EC: Well mainly by hiring really funny actors. In this script we really focused a lot on the comedy. I would almost call this a comedy/horror film. But not in the way that Scary Movie is a parody. A parody specifically makes fun of other movies , whereas you can’t really point to this and say, “That’s from that movie.” But it is a satire.
TFC: So there’s obviously a lot of gore, which is used to enhance the comedy in the film. How to find the middle ground between coming across disgusting and scary or ridiculous and funny?
EC: I just went with the feeling on set. If it made me laugh, I thought it would make people laugh in the film. We were howling with laughter during some of the goriest moments! I just hope it’s as funny as it was for us on set. It turns out those moments we were appreciating the most on set are indeed the funniest moments.
TFC: Do you think there’s anything that turned out to be funny that was intended to be more serious?
EC: Actually the whole thing! I’m just going with this whole horror/comedy thing.
He laughs sarcastically.
The thing is, because we’re going for so many jokes, there really is nothing that I didn’t intend to be funny. Part of the fun is that there are moments I didn’t expect to be as funny as they turned out to be.
TFC: I’m actually curious about the fact that you started out in this business as an actor. How do you think that background helped you direct this film?
EC: I think it helps a lot to have that background with acting as a director. You are able to talk to your actors and coach them in a way that’s helpful. I’ve worked with directors that are terrified of their actors, they don’t want to get near them! “Like do I have to talk to them?”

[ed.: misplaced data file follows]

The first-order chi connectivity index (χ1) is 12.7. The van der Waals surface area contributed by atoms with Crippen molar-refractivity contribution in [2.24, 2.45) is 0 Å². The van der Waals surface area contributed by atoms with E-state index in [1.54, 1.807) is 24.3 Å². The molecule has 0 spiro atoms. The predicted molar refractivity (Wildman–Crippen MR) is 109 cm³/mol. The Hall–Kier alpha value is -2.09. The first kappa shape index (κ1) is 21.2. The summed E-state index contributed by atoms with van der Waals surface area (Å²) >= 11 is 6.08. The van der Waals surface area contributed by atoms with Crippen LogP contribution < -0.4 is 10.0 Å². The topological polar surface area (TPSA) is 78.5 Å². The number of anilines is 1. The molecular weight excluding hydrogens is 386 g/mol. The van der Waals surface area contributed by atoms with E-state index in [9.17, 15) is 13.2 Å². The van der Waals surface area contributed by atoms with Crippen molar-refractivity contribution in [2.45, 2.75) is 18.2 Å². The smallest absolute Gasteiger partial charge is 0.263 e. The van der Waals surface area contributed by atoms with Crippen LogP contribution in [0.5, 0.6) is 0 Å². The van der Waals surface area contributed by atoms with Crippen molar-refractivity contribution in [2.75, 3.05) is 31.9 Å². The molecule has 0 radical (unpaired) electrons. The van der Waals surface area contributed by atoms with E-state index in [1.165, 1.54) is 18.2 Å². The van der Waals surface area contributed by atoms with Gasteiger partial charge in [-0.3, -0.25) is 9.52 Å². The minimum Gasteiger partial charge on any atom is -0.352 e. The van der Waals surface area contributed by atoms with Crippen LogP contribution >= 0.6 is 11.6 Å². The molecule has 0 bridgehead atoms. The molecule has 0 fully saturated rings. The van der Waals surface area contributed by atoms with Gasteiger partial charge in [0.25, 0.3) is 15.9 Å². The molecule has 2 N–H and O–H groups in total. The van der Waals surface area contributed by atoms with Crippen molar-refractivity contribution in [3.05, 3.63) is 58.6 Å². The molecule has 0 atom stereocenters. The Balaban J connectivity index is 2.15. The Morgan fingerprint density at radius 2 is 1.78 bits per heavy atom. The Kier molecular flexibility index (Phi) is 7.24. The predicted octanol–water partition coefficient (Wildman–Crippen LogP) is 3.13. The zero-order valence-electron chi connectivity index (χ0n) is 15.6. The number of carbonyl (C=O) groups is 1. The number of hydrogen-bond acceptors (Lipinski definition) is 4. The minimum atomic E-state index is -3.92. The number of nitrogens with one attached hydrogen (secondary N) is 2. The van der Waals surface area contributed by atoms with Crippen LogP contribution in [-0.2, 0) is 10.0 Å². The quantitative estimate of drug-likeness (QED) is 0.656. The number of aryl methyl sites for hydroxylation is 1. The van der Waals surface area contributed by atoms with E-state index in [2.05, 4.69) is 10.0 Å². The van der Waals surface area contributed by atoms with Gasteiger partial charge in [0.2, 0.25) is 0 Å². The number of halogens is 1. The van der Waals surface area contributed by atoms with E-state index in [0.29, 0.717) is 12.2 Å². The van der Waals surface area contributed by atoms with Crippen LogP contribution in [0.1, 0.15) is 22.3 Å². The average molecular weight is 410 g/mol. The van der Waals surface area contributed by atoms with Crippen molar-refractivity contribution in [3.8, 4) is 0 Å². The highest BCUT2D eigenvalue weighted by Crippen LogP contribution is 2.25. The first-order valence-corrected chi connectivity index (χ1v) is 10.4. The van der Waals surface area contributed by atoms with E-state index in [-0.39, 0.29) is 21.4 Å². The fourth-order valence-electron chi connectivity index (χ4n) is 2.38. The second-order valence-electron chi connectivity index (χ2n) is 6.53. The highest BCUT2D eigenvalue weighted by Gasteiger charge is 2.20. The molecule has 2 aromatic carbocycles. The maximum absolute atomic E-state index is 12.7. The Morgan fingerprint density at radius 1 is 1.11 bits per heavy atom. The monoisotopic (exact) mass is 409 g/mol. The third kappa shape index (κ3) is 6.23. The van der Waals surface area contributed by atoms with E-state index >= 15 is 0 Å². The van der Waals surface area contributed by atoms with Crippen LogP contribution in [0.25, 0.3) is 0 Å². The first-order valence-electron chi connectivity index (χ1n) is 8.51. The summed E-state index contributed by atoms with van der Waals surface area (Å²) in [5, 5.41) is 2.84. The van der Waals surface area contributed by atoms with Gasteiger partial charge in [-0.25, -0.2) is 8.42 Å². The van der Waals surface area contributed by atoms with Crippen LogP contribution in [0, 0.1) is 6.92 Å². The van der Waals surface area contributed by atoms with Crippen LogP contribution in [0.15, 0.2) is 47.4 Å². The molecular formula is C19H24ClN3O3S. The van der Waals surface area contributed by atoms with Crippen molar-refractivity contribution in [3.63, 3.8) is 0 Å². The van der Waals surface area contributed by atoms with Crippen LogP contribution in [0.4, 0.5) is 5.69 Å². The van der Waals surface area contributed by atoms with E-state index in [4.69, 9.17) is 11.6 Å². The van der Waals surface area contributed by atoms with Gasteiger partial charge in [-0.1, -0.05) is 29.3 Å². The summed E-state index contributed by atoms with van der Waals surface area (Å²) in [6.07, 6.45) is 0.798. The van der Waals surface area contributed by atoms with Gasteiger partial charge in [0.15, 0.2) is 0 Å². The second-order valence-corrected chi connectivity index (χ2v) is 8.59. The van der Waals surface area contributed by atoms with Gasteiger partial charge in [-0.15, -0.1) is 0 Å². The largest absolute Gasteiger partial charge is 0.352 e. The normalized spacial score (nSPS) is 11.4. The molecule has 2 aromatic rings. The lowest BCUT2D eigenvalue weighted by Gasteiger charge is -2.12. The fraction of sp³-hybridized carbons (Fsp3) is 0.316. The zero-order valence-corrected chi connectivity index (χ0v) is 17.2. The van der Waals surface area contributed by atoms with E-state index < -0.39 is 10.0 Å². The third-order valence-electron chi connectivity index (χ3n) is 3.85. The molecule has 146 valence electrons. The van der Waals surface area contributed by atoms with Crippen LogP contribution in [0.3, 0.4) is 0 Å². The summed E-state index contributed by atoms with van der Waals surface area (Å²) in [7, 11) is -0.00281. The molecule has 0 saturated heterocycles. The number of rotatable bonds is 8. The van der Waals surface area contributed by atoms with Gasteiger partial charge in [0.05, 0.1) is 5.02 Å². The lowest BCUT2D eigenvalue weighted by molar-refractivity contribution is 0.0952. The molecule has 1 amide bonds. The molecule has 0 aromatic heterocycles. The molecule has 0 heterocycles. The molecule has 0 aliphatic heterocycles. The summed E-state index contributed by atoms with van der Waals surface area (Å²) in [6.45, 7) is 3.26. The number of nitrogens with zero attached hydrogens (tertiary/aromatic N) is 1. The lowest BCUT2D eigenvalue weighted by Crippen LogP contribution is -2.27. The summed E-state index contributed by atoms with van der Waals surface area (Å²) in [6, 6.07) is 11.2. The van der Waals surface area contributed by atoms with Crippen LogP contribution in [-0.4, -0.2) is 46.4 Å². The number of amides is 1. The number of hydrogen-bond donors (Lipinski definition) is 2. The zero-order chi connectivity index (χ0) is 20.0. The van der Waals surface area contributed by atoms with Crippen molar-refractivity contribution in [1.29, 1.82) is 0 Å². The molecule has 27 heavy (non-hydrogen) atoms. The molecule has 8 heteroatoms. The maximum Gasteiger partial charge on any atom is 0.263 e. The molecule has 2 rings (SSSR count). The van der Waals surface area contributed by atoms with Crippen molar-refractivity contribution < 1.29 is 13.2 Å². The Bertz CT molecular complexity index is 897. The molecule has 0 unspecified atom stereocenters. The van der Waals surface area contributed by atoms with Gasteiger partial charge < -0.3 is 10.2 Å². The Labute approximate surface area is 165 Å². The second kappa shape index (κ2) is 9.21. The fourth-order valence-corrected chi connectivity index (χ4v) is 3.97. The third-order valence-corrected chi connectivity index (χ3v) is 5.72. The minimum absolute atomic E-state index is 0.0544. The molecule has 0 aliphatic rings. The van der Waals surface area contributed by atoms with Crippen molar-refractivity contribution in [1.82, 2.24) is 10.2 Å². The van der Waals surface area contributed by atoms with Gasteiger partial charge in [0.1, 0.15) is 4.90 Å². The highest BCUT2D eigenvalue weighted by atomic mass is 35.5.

Part of it is also creating a set where they feel at their creative best, and allowing them to explore their characters in way that they didn’t even think of at the time and just let them be spontaneous.
TFC: So you think it’s all about trust and having that “acting language”?
EC: Yeah, but also for them to be able to trust you. To be able to come in and not shut down their creative process is a big part of directing. A lot of time you are just trying to balance getting in there when you need to and staying away when you need to. Sometimes you can just talk too much. So just keep you mouth shut and watch the magic happen.
TFC: One last question, where there any crazy production stories or memorable moments that really stands out in your mind?
EC: Oh my god, there’s so many. What kind of blog do you write for? Can I go into the “nudie story”?
EC: Well one crazy thing was the scene where all the college girls go skinny dipping. Right before shooting it the producers were like, “Go tell one of the girls that she’s going to take her top off.”
So I was like, “You tell her! She’s already on board, she’s read the script.” But apparently I had to go tell her because they didn’t have her sign a contract. So I had to try to get her to do it.
I asked her if she minded and she was like, “Well I don’t really mind, but that’s a much higher fee.” So I tell the producers, but of course they say no and that we can’t afford it. So they go and hire a stripper to be a double. But the girl that shows up willing to bare her boobs looks nothing like the girl. And 20 years older.
So if you’re upset about there not being enough boobs in the movie, we have a very wide-angle with this girl running into the lake topless because she looks nothing like the lead actress.
Next film, maybe I’ll have enough to money to get girls to show their boobs.
Tucker & Dale vs Evil comes out on demand August 26 and in theaters September 30.